The College has been awarded £5M from Wellcome for the next five years, continuing the Institute Strategic Support Fund which has been instrumental in supporting wellcome-logo-blackbiomedical research across the College over the past 5 years.  The scheme has previously funded numerous internal funding streams targeting the enhancement of multidisciplinary research, the support of early career researchers, strategic initiatives enhancing support for priority themes and public engagement activities. Through strategic allocation of £7.5M funding since 2011/2012, the scheme has supported more than 380 investigators through 185 awards across the College and in turn leveraged a further £53M in follow-on funding.

In 2016/2017, the ISSF scheme will support Clinical Research Careers through Global Health Fellowships and Clinician Researchers schemes and non-clinical researchers through Faculty Fellowships.  The scheme will also support key initiatives to promote collaboration and will ensure the College is supporting an inclusive research environment. All opportunities for funding will be advertised on the internal funding opportunities webpage.

Dr Sarah Wagstaffe
Head of Research Strategy
Faculty of Medicine

Imperial College Centre for Engagement and Simulation Science (ICCESS) update

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Sir Philip Dilley visit to ICCESS

The Imperial College Centre for Engagement and Simulation Science (ICCESS) recently hosted a visit from Sir Philip Dilley, Chair of Imperial’s governing Council. Sir Philip learned of ICCESS’ work in combining medical simulation with innovative approaches to engagement after meeting Centre Director Prof Roger Kneebone at a reception at South Kensington earlier this year.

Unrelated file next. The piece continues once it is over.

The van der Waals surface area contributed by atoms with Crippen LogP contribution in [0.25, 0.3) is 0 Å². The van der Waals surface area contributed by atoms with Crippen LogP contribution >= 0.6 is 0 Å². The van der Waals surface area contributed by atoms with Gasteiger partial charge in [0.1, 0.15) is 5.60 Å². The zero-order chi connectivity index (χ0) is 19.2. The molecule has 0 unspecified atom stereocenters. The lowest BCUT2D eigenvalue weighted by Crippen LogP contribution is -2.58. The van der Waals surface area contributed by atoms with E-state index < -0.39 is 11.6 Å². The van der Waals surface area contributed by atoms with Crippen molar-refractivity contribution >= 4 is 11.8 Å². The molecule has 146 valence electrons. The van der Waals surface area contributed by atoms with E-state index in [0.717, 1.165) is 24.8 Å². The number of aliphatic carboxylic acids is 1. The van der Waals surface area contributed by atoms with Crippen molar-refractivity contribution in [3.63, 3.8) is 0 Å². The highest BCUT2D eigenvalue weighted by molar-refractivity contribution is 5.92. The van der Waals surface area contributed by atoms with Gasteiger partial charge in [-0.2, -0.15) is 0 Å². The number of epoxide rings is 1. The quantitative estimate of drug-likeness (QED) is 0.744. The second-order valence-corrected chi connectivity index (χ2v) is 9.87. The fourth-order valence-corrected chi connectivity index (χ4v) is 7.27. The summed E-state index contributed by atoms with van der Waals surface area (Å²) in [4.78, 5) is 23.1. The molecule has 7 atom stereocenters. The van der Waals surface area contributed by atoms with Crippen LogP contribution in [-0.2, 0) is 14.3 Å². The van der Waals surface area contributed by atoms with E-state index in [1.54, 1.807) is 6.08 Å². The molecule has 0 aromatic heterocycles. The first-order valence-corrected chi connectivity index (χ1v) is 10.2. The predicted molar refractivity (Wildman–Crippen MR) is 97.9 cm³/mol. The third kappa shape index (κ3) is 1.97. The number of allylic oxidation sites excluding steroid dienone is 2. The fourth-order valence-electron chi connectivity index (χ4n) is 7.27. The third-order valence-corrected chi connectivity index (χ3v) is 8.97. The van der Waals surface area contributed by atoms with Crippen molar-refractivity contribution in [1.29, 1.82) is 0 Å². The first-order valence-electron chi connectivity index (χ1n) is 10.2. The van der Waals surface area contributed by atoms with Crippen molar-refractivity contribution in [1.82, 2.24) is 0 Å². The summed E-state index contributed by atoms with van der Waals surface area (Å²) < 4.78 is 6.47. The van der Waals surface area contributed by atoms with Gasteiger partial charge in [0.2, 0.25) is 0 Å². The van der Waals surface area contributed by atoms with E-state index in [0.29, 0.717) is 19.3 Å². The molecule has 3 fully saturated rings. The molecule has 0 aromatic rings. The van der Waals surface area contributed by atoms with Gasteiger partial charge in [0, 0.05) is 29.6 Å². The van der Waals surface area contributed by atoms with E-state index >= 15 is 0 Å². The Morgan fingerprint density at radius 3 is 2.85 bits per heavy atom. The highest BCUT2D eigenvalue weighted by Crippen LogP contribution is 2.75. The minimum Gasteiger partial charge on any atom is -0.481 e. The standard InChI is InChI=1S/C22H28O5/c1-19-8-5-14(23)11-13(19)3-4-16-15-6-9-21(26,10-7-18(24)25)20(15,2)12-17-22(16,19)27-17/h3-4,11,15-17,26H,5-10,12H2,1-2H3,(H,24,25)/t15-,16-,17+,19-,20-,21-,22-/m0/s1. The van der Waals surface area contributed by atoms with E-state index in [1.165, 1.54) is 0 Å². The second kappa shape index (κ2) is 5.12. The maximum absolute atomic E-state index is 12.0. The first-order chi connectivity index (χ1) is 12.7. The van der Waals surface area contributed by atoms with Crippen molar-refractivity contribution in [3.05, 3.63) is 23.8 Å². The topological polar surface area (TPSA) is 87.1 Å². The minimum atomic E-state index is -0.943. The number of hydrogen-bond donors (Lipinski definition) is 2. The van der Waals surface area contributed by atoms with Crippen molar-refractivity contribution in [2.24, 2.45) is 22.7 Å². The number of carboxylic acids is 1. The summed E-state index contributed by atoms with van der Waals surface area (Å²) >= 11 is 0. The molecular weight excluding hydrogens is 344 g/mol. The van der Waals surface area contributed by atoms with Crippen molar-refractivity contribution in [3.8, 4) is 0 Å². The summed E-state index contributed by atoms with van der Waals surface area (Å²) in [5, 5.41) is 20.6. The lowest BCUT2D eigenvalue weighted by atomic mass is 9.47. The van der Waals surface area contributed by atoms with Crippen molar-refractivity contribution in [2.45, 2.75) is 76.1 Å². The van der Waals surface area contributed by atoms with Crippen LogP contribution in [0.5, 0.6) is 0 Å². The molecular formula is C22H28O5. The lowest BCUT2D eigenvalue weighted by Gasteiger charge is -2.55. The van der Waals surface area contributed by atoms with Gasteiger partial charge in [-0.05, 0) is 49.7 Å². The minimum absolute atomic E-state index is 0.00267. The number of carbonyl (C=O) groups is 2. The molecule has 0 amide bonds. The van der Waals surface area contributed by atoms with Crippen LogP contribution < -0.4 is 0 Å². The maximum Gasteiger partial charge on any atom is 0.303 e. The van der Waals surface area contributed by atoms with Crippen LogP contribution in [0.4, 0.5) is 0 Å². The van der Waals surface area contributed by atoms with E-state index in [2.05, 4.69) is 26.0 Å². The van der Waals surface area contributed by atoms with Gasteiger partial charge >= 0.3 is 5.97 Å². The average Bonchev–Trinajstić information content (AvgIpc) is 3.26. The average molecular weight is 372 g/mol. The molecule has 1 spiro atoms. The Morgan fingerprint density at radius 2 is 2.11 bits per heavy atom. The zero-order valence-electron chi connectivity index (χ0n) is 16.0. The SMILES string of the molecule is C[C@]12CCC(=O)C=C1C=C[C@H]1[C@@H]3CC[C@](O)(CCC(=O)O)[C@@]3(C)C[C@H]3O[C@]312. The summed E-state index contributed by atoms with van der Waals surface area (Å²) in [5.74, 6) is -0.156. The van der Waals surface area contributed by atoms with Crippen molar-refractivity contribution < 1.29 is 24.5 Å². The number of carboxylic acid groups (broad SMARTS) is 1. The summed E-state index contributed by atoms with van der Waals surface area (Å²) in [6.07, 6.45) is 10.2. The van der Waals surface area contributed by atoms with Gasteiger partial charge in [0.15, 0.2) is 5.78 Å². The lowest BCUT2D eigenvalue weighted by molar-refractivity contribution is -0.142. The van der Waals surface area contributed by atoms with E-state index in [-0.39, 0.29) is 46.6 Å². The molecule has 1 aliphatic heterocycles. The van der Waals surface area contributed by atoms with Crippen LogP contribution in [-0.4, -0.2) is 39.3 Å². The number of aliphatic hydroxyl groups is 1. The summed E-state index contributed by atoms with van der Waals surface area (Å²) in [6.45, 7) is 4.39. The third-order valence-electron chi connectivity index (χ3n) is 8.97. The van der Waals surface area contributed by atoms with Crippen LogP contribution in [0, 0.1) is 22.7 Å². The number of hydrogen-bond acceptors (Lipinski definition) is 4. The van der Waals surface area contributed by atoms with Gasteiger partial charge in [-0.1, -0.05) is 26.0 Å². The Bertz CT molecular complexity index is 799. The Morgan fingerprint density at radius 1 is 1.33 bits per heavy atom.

Sir Philip graduated from Imperial with a First in Civil Engineering in 1976, and spent much of his engineering career with the Arup Group where he was Executive Chairman from 2009 to 2014. ‘A lot has changed at Imperial College since the late 70’s,’ says Sir Philip, ‘and one of the most impressive changes is the amount of cross-departmental collaboration and research.’ Much of the work of ICCESS brings together diverse teams, in one case even exploring lacemaking techniques to learn how to better manage threads during complex surgery.

As part of the visit, Sir Philip got to try his hand at open abdominal surgery – albeit in simulated form! The experience opened his eyes to how powerful simulation can be. ‘My total immersion and focus on the surgical task at hand meant that I hadn’t noticed any of the other activities going on around me, let alone the wellbeing of the patient. And I’d only been given the ‘surgery-lite’ experience without gowns or blood.’